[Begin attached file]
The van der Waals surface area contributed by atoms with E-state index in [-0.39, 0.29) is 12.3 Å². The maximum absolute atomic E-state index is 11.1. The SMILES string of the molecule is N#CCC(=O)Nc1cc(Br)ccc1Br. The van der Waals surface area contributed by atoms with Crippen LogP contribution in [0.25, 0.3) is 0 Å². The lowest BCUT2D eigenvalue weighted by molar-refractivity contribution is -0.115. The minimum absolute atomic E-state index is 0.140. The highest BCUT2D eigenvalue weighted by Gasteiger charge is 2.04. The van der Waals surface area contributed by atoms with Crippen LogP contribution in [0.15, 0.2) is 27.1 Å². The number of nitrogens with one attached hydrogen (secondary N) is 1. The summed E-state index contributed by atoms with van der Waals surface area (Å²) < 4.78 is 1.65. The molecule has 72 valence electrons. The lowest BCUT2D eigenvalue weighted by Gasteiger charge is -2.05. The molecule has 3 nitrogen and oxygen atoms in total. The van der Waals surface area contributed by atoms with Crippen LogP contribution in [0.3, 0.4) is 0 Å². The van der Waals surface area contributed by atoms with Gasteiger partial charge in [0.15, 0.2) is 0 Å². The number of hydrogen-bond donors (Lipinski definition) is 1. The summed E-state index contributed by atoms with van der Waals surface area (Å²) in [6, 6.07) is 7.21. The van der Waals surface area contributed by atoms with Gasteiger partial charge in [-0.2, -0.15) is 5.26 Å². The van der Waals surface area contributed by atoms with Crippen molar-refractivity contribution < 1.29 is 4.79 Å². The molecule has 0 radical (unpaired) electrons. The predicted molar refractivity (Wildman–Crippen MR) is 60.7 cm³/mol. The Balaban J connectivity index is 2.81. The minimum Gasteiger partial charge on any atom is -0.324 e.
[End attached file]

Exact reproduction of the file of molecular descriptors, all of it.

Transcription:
The van der Waals surface area contributed by atoms with E-state index in [-0.39, 0.29) is 12.3 Å². The maximum absolute atomic E-state index is 11.1. The SMILES string of the molecule is N#CCC(=O)Nc1cc(Br)ccc1Br. The van der Waals surface area contributed by atoms with Crippen LogP contribution in [0.25, 0.3) is 0 Å². The lowest BCUT2D eigenvalue weighted by molar-refractivity contribution is -0.115. The minimum absolute atomic E-state index is 0.140. The highest BCUT2D eigenvalue weighted by Gasteiger charge is 2.04. The van der Waals surface area contributed by atoms with Crippen LogP contribution in [0.15, 0.2) is 27.1 Å². The number of nitrogens with one attached hydrogen (secondary N) is 1. The summed E-state index contributed by atoms with van der Waals surface area (Å²) < 4.78 is 1.65. The molecule has 72 valence electrons. The lowest BCUT2D eigenvalue weighted by Gasteiger charge is -2.05. The molecule has 3 nitrogen and oxygen atoms in total. The van der Waals surface area contributed by atoms with Crippen LogP contribution in [0.3, 0.4) is 0 Å². The van der Waals surface area contributed by atoms with Gasteiger partial charge in [0.15, 0.2) is 0 Å². The number of hydrogen-bond donors (Lipinski definition) is 1. The summed E-state index contributed by atoms with van der Waals surface area (Å²) in [6, 6.07) is 7.21. The van der Waals surface area contributed by atoms with Gasteiger partial charge in [-0.2, -0.15) is 5.26 Å². The van der Waals surface area contributed by atoms with Crippen molar-refractivity contribution < 1.29 is 4.79 Å². The molecule has 0 radical (unpaired) electrons. The predicted molar refractivity (Wildman–Crippen MR) is 60.7 cm³/mol. The Balaban J connectivity index is 2.81. The minimum Gasteiger partial charge on any atom is -0.324 e.